It may seem absurd, but the political class is getting used to giving up politics.
Refusing to discuss initiatives to reform the legal framework, and announcing the “constitutional moratorium” as the main item on the legislative agenda, is to renounce politics.
The opposition’s strategy is understood, especially after their votes against the energy reform ruling provoked a campaign in which they were branded as “traitors to the Homeland.” But anticipating the refusal to analyze future initiatives implies disqualifying them in advance and closing off the possibility of improving the laws.
To take for granted that the “conservative bloc does not help” and only wants to “boycott the transforming project”, and make the morning outburst the only way to relate to the opposition, is to renounce politics.
It is understandable that the president is bothered that the opposition announces that there will be no constitutional reform in the future, but responding to it angrily – with the disqualification from the National Palace – implies refusing dialogue, negotiation and the construction of agreements.
By being trapped in this way, the political class derails the possibility of improving laws, institutions and processes that today they are not solving some of the main problems of the country.
This attitude allows our politicians to weather the day to day, encourage their hosts and ignite the conversation on social networks, but it is the citizens who are trapped, who are always left with the great doubt of which came first: the egg or the the hen; the opposition boycott, or the presidential outburst; the constitutional moratorium or the “approved without moving a single comma”.
The trap into which the debate around the National Guard has fallen, in the midst of a critical situation in terms of insecurity and violence, is a good example of the consequences of policy failure.
When it was approved in 2019, the National Guard was the first major agreement between the new government and the opposition.
Creating a semi-militarized security body, with a transitional regime to consolidate it as a civilian institution within five years, sounded reasonable. It seemed like a good idea, product of the agreements reached by the 4T legislators with their opponents.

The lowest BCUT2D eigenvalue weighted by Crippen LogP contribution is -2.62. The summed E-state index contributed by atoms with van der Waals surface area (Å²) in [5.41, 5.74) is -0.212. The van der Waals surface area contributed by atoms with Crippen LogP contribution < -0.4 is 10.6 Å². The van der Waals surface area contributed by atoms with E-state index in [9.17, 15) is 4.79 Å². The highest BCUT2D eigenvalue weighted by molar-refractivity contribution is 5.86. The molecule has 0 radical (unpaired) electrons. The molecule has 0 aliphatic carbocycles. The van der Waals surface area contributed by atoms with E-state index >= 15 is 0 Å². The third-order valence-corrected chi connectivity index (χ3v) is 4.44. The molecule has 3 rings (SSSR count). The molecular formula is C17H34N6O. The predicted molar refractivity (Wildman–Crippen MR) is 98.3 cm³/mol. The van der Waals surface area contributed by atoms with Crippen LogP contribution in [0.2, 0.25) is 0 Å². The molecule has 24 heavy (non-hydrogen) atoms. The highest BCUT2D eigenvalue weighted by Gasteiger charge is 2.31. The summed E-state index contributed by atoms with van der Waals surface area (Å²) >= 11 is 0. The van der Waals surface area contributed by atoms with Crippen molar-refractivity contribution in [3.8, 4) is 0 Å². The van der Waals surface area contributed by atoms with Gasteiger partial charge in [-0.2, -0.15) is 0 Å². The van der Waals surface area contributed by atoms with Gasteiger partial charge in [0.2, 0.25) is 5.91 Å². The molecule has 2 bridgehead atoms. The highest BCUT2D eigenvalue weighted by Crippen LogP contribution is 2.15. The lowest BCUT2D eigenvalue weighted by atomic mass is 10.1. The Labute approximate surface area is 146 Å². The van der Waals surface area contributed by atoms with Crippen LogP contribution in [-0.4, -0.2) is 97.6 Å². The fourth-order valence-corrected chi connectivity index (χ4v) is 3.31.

And, although the president never sat down to talk with the leaders or parliamentary coordinators of the PAN, PRI, PRD and MC, the agreement was built on the basis of dialogue, especially in the Senate, where Ricardo Monreal had to obtain the votes of the oppositions doing what is no longer done today: dialogue, concertation… politics.
Three years later, it is clear that the transitory regime failed, and that the National Guard is very far from becoming the civil institution that had been agreed upon by the political forces.
The National Guard was born, replacing the Federal Police, but as often happens, new laws and new acronyms in an institution did not change reality.
And, given the worsening of the problem, the president announced, from mid-2021, a reform initiative so that the National Guard becomes part, openly and totally, of the Armed Forces.
But since this implies a new reform, which the opposition has announced that it will deny, now the president anticipates that he will seek to fulfill that objective by decree.
A president who has never received opposition leaders so far in his six-year term, who boasts of not even knowing them, and who enjoys disqualifying them from the morning conferences, will not be the president who calls for a dialogue that builds a new political agreement to solve the problem that most affects citizens.
It is understandable that the president believes that he should not agree on his security policy with parties that he considers conservative, corrupt and morally defeated.
But this anticipates new disagreements, more confrontation, new disqualifications and legal actions by the opposition parties to question the constitutionality of the presidential agreement… the failure of the policy.
All this will translate into a concrete fact: the impossibility for the political class to stand up, jointly, to the criminal gangs that, by definition, impose force and violence on democratic coexistence.
Resigning from politics should not be an option in a country with the levels of violence and ungovernability that are breathed daily in Mexico. And yet, that is where we seem to be heading.